A tsunami of ever-speedier quote traffic is swamping options exchanges, leading the Securities and Exchange Commission to take steps toward reining in increasingly aggressive high-frequency traders.
The federal intervention is aimed at slowing an explosion in data across the Chicago Board Options Exchange and other U.S. options platforms that some traders and vendors say is handicapping conventional market participants. They complain that the crush of orders and cancellations, flowing at a rate as high as 8.5 million a second, is overwhelming computer systems, distorting price information and thrusting them into a high-tech arms race they can't afford.
The SEC, already scrutinizing ultrahigh-speed trading following last year's flash crash, is primed for action if the exchanges don't take its suggestions and act first.
“One of the issues we're reviewing is whether the exchanges should impose a charge for excessive order messages, or for message traffic generally, in order to meet their statutory obligation to equitably allocate fees,” said David Shillman, the SEC's associate director of trading and markets.
MAKE EVERYONE PAYTraders and vendors contend that the SEC also could reduce the blinding data flow by charging all traders, including market makers, to pay the same rates for quote cancellations as less active traders do now. They also advocate putting time stamps on quotes and requiring that prices be displayed for a longer, set period of time so there's a higher chance of executing against it.
David Fisher, chief executive of The Charles Schwab Corp.'s OptionsXpress retail trading service, said exchanges have had informal discussions about new standards. Mr. Fisher, who was a director at the Chicago exchange's parent, CBOE Holdings Inc., until two weeks ago, declined to provide details, though the CBOE acknowledges discussions.
“It's ridiculous,” said Mr. Fisher, citing one day last month when there were 6 million messages per second, up from 45,000 messages per second on average in 2004.
Without action, the cost of higher-speed technology could sap liquidity in the market by driving out smaller traders. Too much regulation, however, could thwart the beneficial liquidity and tighter spreads provided by the high-frequency traders.
Edward Boyle, managing director of high-speed-trading firm Getco LLC, argued at an industry conference this month that market makers have improved the options market by narrowing the spread between buy and sell quotes.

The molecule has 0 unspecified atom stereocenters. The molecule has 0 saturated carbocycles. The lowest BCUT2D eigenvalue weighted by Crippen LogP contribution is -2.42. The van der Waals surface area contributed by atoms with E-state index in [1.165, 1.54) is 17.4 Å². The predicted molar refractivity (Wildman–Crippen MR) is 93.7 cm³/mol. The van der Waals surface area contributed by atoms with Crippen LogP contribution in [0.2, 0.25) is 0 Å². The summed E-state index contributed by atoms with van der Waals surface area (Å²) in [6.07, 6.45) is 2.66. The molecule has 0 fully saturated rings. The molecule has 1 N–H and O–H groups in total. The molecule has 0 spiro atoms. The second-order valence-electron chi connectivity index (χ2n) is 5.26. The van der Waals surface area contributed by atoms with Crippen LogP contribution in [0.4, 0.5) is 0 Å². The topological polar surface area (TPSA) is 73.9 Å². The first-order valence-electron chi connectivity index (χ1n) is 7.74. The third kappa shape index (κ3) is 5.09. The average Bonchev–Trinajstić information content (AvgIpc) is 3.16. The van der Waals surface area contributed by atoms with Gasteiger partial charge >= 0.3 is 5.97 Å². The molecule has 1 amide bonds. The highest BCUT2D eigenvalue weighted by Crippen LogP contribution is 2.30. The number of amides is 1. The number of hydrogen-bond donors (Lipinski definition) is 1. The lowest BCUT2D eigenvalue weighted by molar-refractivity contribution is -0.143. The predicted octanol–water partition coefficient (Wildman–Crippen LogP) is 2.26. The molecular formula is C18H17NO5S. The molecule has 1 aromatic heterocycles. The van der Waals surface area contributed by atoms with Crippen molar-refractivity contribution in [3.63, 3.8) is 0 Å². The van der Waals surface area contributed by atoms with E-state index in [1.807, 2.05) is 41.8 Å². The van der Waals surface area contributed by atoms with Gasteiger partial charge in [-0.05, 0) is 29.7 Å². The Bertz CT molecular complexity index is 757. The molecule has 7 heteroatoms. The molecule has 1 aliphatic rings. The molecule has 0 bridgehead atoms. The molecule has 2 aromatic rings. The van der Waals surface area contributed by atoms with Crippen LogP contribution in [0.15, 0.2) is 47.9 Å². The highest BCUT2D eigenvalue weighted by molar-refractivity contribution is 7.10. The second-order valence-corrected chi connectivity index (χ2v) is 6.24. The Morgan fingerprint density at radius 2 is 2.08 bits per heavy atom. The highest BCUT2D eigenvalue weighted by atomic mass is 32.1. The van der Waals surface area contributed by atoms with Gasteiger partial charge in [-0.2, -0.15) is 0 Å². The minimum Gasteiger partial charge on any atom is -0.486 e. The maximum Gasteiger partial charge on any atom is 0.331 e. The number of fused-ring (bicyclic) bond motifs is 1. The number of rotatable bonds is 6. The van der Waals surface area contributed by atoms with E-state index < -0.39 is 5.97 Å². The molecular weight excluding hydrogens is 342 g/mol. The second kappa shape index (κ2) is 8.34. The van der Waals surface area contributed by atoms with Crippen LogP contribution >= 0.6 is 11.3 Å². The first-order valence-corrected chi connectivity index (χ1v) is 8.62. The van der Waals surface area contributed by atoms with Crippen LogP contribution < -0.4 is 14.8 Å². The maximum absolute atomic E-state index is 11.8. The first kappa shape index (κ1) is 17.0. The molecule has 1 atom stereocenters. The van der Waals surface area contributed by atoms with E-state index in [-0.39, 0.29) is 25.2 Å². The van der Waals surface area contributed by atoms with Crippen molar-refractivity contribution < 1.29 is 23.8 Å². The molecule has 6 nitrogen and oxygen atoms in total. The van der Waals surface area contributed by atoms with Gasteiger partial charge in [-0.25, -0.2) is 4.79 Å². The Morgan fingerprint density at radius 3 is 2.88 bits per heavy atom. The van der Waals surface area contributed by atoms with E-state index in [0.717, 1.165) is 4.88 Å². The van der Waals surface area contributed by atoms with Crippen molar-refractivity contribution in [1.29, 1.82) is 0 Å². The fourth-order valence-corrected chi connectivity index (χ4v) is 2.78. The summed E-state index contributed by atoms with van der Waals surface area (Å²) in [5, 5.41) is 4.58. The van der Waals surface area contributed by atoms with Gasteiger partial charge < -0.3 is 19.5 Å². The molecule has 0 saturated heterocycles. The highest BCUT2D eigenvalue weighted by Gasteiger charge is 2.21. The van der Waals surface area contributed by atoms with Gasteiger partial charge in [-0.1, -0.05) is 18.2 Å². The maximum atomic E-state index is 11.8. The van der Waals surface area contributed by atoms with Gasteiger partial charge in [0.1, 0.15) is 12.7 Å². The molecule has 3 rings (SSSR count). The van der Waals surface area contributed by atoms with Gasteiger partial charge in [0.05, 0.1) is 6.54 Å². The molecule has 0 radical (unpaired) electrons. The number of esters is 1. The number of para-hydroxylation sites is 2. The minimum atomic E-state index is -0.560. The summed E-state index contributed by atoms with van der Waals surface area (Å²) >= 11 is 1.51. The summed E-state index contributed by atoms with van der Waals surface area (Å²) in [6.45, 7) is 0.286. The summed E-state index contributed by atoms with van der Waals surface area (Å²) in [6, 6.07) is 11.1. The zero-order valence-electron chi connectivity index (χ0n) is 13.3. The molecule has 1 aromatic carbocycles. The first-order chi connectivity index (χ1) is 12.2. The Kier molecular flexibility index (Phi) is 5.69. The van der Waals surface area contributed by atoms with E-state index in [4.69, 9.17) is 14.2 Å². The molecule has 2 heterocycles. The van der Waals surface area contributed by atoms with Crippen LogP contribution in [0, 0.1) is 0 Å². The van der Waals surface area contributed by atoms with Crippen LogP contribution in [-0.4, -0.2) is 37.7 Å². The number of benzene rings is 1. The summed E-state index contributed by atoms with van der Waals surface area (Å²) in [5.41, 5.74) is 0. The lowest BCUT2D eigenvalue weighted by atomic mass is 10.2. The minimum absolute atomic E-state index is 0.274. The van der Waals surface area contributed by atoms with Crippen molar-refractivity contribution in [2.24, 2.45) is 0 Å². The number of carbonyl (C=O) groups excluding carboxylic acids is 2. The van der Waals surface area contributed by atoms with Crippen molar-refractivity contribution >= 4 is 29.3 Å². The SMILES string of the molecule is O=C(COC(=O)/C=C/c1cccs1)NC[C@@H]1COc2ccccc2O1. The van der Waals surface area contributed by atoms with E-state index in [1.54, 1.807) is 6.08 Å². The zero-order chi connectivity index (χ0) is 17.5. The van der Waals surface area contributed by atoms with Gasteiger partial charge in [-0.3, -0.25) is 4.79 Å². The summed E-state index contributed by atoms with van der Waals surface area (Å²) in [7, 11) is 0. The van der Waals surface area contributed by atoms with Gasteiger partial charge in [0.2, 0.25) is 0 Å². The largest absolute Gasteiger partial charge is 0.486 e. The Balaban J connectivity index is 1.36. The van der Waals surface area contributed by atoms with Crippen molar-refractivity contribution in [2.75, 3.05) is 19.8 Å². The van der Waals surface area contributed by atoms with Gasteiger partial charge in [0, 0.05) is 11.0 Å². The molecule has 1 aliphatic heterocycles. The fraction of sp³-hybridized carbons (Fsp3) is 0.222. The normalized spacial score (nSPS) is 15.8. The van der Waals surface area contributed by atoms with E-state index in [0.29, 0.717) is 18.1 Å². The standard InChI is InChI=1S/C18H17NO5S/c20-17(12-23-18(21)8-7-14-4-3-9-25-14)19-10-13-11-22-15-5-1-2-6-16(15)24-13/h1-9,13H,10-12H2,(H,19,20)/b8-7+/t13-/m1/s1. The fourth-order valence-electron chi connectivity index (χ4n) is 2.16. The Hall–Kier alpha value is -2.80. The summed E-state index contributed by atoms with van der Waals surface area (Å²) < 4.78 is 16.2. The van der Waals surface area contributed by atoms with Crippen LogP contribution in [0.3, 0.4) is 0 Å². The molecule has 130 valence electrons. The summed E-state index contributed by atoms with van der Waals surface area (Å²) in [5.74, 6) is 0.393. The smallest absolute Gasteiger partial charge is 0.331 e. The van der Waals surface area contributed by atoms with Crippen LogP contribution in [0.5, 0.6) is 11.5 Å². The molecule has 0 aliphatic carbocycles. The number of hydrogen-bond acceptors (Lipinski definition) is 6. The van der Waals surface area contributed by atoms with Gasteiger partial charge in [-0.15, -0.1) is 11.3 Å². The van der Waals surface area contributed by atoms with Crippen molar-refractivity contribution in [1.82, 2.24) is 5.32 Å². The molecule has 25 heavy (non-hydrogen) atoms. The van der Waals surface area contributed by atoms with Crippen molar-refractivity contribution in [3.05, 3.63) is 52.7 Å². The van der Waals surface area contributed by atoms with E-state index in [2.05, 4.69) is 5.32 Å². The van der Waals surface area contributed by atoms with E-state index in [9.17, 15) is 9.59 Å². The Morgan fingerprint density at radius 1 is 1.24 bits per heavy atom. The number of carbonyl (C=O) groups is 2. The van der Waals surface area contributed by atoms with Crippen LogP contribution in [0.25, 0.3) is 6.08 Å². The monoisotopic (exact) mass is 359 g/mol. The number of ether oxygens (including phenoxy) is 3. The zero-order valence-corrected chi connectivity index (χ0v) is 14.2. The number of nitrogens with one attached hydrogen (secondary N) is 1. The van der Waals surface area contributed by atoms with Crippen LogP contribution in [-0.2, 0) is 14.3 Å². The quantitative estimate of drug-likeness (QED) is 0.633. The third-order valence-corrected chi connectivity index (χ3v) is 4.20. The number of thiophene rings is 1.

The increase in electronic messaging has been sudden and extreme. Over the past year, such chatter has increased 21/2 times, while actual trading volume has risen roughly 22%. Option Price Reporting Authority LLC, which distributes data from all the exchanges, estimates that traffic will jump another 58% by 2013, to 10.38 million messages a second.
The SEC also is concerned about rising quote traffic in the stock market, but the increase is much heavier in the options market because of the plethora of pricing variables, including the strike price, expiration date and put/call difference.
FORCED INVESTMENTTo keep up, some traders and retail-trading service providers said that they are being forced to invest in ever-more-powerful telecom lines and computer equipment to absorb unneeded and quickly outdated quote data created by the faster rivals.
“My costs are going up,” said Harold Lanier, an independent trader, whose telecom expense has doubled in the past two years despite a move to the less expensive town of Fairhope, Ala., from Atlanta. “The data quality is going down.”
He and other traders, including mutual fund managers who trade large orders, said quote cancellations and price moves increasingly render their offers obsolete before they can respond.
“The market is extremely difficult in terms of getting orders filled,” said Benjamin Londergan, who leads the options market-making firm Group One Trading LP and also is a CBOE director.
Executives from the CBOE, the biggest options exchange, and the No. 3, the International Securities Exchange, as well as the Options Price Reporting Authority, said the upsurge isn't overloading their capacity or hurting price transparency.
DATA FLOW CLOGSBut Nanex LLC, which compresses data from OPRA and sells it to traders such as Mr. Lanier and brokerages, regularly spots data flow clogs that result in outdated prices, according to founder Eric Hunsader.
For instance, on Aug. 10 at about 9:50 a.m., 8,557 quotes for 522 Baidu Inc. options in one millisecond (the equivalent of 8.5 million quotes in a second) overloaded one of OPRA's 48 communication lines and crashed it for 60 milliseconds, with another 40 milliseconds recovery that included spitting out old quotes, Mr. Hunsader said.
This year, he upgraded to a 10-gigabit circuit, from a one-gigabit, escalating his data line bill to $40,000 a month, an eightfold increase. He is considering ending his options service as a result.
Lynne Marek is a senior reporter at sister publication Crain's Chicago Business.